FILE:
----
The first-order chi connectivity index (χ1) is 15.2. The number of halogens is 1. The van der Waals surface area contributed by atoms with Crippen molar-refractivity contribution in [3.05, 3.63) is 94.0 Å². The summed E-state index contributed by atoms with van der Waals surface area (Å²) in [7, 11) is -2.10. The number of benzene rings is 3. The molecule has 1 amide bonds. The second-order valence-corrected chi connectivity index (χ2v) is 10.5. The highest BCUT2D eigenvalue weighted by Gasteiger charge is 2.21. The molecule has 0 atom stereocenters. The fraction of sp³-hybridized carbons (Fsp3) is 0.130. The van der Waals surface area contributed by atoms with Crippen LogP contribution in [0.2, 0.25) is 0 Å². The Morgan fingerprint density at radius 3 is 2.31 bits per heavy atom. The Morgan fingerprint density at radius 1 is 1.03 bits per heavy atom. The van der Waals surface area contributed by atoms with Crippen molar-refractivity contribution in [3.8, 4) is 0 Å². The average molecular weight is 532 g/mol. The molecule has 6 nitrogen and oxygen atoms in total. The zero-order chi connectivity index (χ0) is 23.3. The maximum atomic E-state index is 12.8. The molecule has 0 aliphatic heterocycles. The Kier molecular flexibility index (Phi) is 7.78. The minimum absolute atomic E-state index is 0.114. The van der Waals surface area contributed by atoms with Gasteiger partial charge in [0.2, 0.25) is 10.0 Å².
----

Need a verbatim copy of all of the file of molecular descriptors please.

The first-order chi connectivity index (χ1) is 15.2. The number of halogens is 1. The van der Waals surface area contributed by atoms with Crippen molar-refractivity contribution in [3.05, 3.63) is 94.0 Å². The summed E-state index contributed by atoms with van der Waals surface area (Å²) in [7, 11) is -2.10. The number of benzene rings is 3. The molecule has 1 amide bonds. The second-order valence-corrected chi connectivity index (χ2v) is 10.5. The highest BCUT2D eigenvalue weighted by Gasteiger charge is 2.21. The molecule has 0 atom stereocenters. The fraction of sp³-hybridized carbons (Fsp3) is 0.130. The van der Waals surface area contributed by atoms with Crippen LogP contribution in [0.2, 0.25) is 0 Å². The Morgan fingerprint density at radius 3 is 2.31 bits per heavy atom. The Morgan fingerprint density at radius 1 is 1.03 bits per heavy atom. The van der Waals surface area contributed by atoms with Crippen molar-refractivity contribution in [3.8, 4) is 0 Å². The average molecular weight is 532 g/mol. The molecule has 6 nitrogen and oxygen atoms in total. The zero-order chi connectivity index (χ0) is 23.3. The maximum atomic E-state index is 12.8. The molecule has 0 aliphatic heterocycles. The Kier molecular flexibility index (Phi) is 7.78. The minimum absolute atomic E-state index is 0.114. The van der Waals surface area contributed by atoms with Gasteiger partial charge in [0.2, 0.25) is 10.0 Å².